6 Items to get before ACL Surgery
Preparing for ACL surgery can seem intimidating, if not overwhelming. Here are a few suggestions on items you should have to help your recovery go smoothly! Some of the following may be provided by the hospital, but it is a good idea to check with your medical team before surgery to ensure you have access.
Ice and cold packs can help reduce inflammation and pain following surgery, so it’s a good idea to have some available wherever you will be recovering. Cold therapy machines are commonly rented for use after surgery. This unit functions by continuously running cold water through a cuff you secure around your knee and some options even provide intermittent compression to your knee to further reduce swelling and pain! Consider keeping 10-15 mini water bottles in your freezer to use with the cold therapy machine.
You may be surprised by how difficult it is to pull on a pair of pants or shorts without being able to bend your knee very much or stand on one leg. Make sure to have enough loose, comfortable clothing so that changing does not become a daily struggle.
Getting into and out of the shower will require some maneuvering early in your recovery, and items like a shower stool and bath mat can help you bathe more safely. Take a look at the set-up of your shower beforehand to decide what you’ll need. Does the tub have a lip? Is it slippery or angled? You can also place a chair just outside of the tub so that you can get undressed while sitting and transfer from the chair into the tub. Other bathroom items to consider include a removable shower head, grab bars and a toilet seat riser.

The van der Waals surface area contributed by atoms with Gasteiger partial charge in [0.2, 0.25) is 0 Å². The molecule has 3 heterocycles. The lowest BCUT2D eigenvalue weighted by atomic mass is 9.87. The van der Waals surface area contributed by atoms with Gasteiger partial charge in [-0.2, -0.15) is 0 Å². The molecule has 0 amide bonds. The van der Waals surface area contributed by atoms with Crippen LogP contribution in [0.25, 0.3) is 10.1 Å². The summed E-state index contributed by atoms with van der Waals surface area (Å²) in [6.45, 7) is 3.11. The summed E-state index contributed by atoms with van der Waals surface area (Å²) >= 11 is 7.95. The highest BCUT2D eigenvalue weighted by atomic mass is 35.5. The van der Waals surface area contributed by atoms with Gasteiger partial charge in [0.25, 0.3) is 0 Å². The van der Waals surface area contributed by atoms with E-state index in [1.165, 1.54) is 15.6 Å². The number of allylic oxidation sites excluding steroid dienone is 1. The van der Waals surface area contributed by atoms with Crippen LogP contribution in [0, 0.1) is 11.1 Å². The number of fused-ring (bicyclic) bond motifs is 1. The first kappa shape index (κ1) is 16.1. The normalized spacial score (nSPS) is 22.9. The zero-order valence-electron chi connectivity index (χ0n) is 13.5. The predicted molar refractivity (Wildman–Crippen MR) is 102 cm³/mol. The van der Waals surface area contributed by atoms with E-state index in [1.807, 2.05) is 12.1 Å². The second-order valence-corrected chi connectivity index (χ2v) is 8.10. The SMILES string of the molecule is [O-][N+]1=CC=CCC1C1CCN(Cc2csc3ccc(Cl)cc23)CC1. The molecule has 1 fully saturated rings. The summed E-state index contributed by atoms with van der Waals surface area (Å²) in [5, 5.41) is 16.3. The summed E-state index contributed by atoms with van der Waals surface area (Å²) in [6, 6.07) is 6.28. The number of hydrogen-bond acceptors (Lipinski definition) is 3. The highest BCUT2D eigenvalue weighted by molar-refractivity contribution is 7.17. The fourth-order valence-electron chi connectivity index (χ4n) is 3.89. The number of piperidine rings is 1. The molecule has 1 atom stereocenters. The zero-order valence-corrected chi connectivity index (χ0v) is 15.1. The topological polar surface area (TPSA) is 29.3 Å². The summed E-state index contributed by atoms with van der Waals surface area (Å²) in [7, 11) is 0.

You will be instructed to keep your incisions dry during the early phase of recovery to promote healing. Make sure you have trash bags big enough to cover your knee while you bathe. You can purchase a more expensive leg cover from retailers, but many individuals prefer to use a standard trash bag.
Stocking up on small snacks such as apple sauce or pudding are important so that you do not take your pain medication on an empty stomach. Consider choosing some food items that are high in natural fiber (i.e. pears, avocado, oat bran) to prevent constipation due to the medication. You should be getting around 25-30 g of fiber per day to help you have regular, quality bowel movements, but few individuals actually get enough.
Although not an item, identifying your support team and their schedules is important before surgery. You may need to rely on others to cook, help you change, and help you bathe. You should identify people you trust whose schedules allow them to help out. This could mean a few people, especially in the first few weeks, helping out at different times so that you do not attempt a task that is unsafe before you know your limits. You should also ensure that whoever is helping you bathe is physically fit enough to help transfer to the tub and back up without losing balance.
Another thing to consider before surgery is how you want your recovery space to be set up. Consider removing carpets or objects that you could trip on and having a set place to keep your medication and a snack. If you live in a place with multiple bathrooms, you should think about which will be easiest to use with an assistive device (i.e. crutches or walker) and has the best shower and toilet set up. With the proper preparation, you will be able to focus on your recovery.